Red Steagall, Trent Wilmon and Joanna Smith headline Montana Cowboy Hall of Fame benefit concert Dec. 3 | TSLN.com

Red Steagall, Trent Wilmon and Joanna Smith headline Montana Cowboy Hall of Fame benefit concert Dec. 3

Bill Brewster

When the legendary singer Red Steagall appears at Copper Spring Ranch on Dec. 3 with Nashville recording artists Trent Willmon and Joanna Smith, the benefit concert is going to be far more than just another musical gig.

The trio is appearing at this Quarter Horse ranch’s heated indoor arena, west of Bozeman, MT, as a way to use music to celebrate our Western way of life, according to Montana Cowboy Hall of Fame and Western Heritage Center’s Aaron Lyles.

The star-studded concert is being held to benefit both the Montana Cowboy Hall of Fame and the Western Heritage Center and the Montana FFA Foundation. Along with the actual concert, Western music fans have the opportunity to purchase Christmas gift items from a number of vendors.

“Music plays a unique and important role in our western heritage,” Lyles said. “It also serves as a common language that speaks to people from any number of backgrounds. Though each of the artists [are] unique and comes from different backgrounds, each can communicate the need to preserve and pass forward this way of life through music.”

Lyles said a large part of a Montanan’s understanding of “who we are” is rooted to the ideals of family, community, hospitality and integrity.

“When you hear Red, Trent or Joanna sing, they don’t have to directly speak to those values in order to communicate them to the audience,” Lyles noted. “Through the universal understanding of our heritage, people can share an understanding of why the Montana Cowboy Hall of Fame exists and shows the need to ensure that the traditions of our fathers and mothers are passed on to future generations.”

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When the legendary singer Red Steagall appears at Copper Spring Ranch on Dec. 3 with Nashville recording artists Trent Willmon and Joanna Smith, the benefit concert is going to be far more than just another musical gig.

The trio is appearing at this Quarter Horse ranch’s heated indoor arena, west of Bozeman, MT, as a way to use music to celebrate our Western way of life, according to Montana Cowboy Hall of Fame and Western Heritage Center’s Aaron Lyles.

The star-studded concert is being held to benefit both the Montana Cowboy Hall of Fame and the Western Heritage Center and the Montana FFA Foundation. Along with the actual concert, Western music fans have the opportunity to purchase Christmas gift items from a number of vendors.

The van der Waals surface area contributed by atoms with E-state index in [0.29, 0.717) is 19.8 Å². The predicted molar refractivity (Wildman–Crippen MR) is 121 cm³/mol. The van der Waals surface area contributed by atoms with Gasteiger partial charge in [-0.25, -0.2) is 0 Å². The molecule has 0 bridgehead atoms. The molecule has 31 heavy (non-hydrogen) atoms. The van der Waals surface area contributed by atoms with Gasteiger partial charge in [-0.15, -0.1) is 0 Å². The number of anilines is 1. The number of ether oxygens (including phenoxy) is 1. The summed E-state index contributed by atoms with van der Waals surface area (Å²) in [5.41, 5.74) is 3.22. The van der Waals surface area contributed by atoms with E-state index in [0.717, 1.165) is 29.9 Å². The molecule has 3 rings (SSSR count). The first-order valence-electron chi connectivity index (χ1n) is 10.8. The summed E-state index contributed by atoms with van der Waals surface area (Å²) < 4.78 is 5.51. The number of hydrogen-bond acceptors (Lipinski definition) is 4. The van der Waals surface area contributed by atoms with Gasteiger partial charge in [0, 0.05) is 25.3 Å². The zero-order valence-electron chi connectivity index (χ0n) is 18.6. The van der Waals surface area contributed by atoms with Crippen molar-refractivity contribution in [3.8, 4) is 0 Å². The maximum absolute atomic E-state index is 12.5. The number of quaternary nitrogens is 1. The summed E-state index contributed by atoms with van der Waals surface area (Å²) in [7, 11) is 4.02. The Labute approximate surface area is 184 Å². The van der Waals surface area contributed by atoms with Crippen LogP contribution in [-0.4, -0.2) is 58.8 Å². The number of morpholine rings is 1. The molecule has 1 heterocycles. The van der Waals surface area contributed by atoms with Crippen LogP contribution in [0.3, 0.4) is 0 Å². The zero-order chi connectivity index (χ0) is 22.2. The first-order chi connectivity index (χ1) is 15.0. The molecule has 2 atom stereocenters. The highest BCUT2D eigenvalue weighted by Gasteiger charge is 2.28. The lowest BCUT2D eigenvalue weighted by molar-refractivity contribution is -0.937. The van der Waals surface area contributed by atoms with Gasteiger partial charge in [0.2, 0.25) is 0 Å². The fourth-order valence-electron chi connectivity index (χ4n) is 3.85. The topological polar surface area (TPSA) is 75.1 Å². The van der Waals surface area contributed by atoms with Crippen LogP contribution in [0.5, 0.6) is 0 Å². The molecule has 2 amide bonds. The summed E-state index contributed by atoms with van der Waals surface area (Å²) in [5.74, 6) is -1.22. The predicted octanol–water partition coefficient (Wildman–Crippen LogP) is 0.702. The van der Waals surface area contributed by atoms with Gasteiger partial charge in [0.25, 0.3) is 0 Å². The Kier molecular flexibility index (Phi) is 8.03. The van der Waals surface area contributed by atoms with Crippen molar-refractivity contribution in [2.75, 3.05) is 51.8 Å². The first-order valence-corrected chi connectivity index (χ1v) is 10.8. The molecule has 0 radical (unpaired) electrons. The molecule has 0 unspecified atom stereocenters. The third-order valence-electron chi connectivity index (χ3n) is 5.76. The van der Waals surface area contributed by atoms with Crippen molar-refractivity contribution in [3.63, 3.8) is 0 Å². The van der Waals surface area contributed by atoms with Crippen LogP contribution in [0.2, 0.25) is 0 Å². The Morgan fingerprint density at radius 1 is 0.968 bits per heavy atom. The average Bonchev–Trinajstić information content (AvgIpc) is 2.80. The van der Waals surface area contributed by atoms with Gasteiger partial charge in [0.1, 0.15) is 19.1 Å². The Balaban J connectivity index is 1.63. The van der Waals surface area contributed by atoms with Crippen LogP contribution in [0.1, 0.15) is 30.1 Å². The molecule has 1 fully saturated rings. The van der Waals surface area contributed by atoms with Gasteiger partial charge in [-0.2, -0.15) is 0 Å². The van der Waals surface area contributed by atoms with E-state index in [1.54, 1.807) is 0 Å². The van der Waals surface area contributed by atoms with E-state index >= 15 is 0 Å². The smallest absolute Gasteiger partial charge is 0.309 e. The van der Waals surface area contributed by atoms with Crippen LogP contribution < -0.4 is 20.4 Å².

“Music plays a unique and important role in our western heritage,” Lyles said. “It also serves as a common language that speaks to people from any number of backgrounds. Though each of the artists [are] unique and comes from different backgrounds, each can communicate the need to preserve and pass forward this way of life through music.”

Lyles said a large part of a Montanan’s understanding of “who we are” is rooted to the ideals of family, community, hospitality and integrity.

“When you hear Red, Trent or Joanna sing, they don’t have to directly speak to those values in order to communicate them to the audience,” Lyles noted. “Through the universal understanding of our heritage, people can share an understanding of why the Montana Cowboy Hall of Fame exists and shows the need to ensure that the traditions of our fathers and mothers are passed on to future generations.”

When the legendary singer Red Steagall appears at Copper Spring Ranch on Dec. 3 with Nashville recording artists Trent Willmon and Joanna Smith, the benefit concert is going to be far more than just another musical gig.

The trio is appearing at this Quarter Horse ranch’s heated indoor arena, west of Bozeman, MT, as a way to use music to celebrate our Western way of life, according to Montana Cowboy Hall of Fame and Western Heritage Center’s Aaron Lyles.

The star-studded concert is being held to benefit both the Montana Cowboy Hall of Fame and the Western Heritage Center and the Montana FFA Foundation. Along with the actual concert, Western music fans have the opportunity to purchase Christmas gift items from a number of vendors.